“Industrial origami” manufacturing technology could make heavy transportation greener


HGVs (Heavy Goods Vehicles) are responsible for almost a fifth (19%) of domestic transport emissions in the UK and over a quarter across Europe. But new research suggests that constructing HGV semi trailers using origami-inspired manufacturing technology could significantly reduce the environmental impact of heavy transportation around the globe.

Swedish technology and design startup STILRIDE has created proprietary sustainable manufacturing technology, called STILFOLD, which involves the use of robotic arms to fold steel over curves to form light and strong new structures, using minimal component parts.

The technology is currently being used to build a fleet of sustainable steel electric motorbikes, reducing the environmental impact of EV production by as much as 50%.

But the firm also estimates that if used to build semi-trailers, STILFOLD could remove the need for approximately 360,000 HGV journeys to be made a year and prevent up to 12,000 tonnes of CO2 from entering the atmosphere, by increasing HGVs’ load capacity by 5% and making semi-trailers more efficient.


1. Design

To reach this estimate, STILRIDE’s design team first worked out how they could build a semi trailer by folding sheets of steel over curves using STILFOLD, with the aim of decreasing the trailer’s total weight and simplifying its construction. In their design, they reimagined the traditional ladder frame used in semi trailers, instead creating an “origami” exoskeleton using origami-inspired steel folding. The outer shell is composed of two steel sheets with one main weld and eight, strategically-placed folds. This gives the necessary structure and keeps the weight down.

2. Performance

The STILRIDE designers focused on making their semi trailer more aerodynamic and improving its material efficiency to make it strong yet light. The STILFOLD trailer requires 90% fewer component parts (compared to traditional models) and can be constructed using 30% fewer materials. The STILFOLD trailer would weigh an estimated 2000kg less than traditional semi trailers, weighing in at 6000kg (compared to ~8000kg for existing models). The STILRIDE designers aimed to simplify elements of the design and use fewer materials whilst retaining the trailer’s structural integrity; and to improve the trailer’s performance to reduce HGVs’ fuel consumption whilst enabling HGVs to carry heavier loads.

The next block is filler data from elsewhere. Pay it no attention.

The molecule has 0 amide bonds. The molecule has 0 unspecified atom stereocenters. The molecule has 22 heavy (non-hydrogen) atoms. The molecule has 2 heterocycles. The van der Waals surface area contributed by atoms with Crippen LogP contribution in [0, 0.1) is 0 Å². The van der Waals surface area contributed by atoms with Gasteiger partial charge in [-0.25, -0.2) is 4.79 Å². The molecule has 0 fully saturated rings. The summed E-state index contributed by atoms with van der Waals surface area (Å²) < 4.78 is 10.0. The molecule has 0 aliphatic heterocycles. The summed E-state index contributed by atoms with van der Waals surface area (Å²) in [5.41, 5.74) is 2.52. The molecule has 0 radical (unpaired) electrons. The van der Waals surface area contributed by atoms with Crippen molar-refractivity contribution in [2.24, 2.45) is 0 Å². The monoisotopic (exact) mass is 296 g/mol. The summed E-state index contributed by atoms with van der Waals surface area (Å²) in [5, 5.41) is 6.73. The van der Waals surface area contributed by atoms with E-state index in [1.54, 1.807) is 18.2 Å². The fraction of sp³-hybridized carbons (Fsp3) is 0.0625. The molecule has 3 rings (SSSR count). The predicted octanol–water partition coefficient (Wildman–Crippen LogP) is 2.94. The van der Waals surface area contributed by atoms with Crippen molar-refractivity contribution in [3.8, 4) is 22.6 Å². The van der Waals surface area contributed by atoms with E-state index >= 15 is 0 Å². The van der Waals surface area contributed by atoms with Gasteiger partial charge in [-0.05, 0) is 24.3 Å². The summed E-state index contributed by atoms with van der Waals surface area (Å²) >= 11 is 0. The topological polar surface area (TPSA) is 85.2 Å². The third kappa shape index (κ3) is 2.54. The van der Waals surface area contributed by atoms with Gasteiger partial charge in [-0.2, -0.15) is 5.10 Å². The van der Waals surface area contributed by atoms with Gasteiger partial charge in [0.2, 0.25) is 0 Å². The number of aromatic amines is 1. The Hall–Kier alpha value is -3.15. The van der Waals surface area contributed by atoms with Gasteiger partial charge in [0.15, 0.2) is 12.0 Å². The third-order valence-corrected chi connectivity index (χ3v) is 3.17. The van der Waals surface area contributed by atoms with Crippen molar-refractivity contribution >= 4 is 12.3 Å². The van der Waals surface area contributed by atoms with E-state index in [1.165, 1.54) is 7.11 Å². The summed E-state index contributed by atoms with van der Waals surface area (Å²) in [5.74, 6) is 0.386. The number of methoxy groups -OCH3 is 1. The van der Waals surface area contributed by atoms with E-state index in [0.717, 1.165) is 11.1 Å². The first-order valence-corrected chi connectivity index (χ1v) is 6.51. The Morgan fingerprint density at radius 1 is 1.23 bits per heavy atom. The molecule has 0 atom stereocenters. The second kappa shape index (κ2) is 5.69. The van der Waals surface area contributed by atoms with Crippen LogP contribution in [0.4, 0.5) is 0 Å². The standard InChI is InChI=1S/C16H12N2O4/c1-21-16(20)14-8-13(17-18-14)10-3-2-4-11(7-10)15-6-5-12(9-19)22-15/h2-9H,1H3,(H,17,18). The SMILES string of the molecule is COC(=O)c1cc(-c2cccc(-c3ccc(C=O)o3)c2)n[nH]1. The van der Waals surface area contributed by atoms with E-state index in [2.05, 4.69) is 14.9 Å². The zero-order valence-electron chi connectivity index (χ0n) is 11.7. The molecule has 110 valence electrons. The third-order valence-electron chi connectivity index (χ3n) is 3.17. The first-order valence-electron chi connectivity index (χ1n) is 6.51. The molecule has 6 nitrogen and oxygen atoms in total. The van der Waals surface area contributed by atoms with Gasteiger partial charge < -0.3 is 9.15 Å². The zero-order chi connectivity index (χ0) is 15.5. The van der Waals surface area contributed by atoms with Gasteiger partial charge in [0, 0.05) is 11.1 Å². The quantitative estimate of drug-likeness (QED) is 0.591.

3. Impact

To work out the impact their design could have, researchers analysed Swedish transportation data with a focus on the construction and mining sector.

The data shows that in Sweden, 44 million journeys are made by HGVs annually, with over 492 million tonnes of goods being transported over 3.4 billion kilometres. A large proportion of these journeys are short and involve supplying the construction and mining sector with materials and resources. These journeys account for 33% (161.5 million tonnes) of the freight transported within Sweden each year.

The mining and construction sector has an average 22 tonne maximum load limit for each journey. Assuming that at least 50% of all journeys are made using a HGV or LGV (Large Goods Vehicle) with a trailer attached, and 60 - 70% of the load capacity is enabled by the trailer, STILRIDE calculates that around 48 million tonnes of material are being transported by trailer in the mining and construction sector annually.

The STILFOLD trailer is two tonnes lighter than the semi trailers currently in use. If just 50% of the 7,346,000 yearly journeys within the mining and construction sector gained 2 tonnes of load capacity each year, this would create a load increase of 7,346,000 tonnes which represents 5% of the total yearly tonnage transported within the mining and construction sector in Sweden.

STILRIDE researchers estimate this load increase could mean 360,000 heavy load journeys could be prevented each year, preventing 12,000 tonnes of CO2-eq from entering the atmosphere annually.


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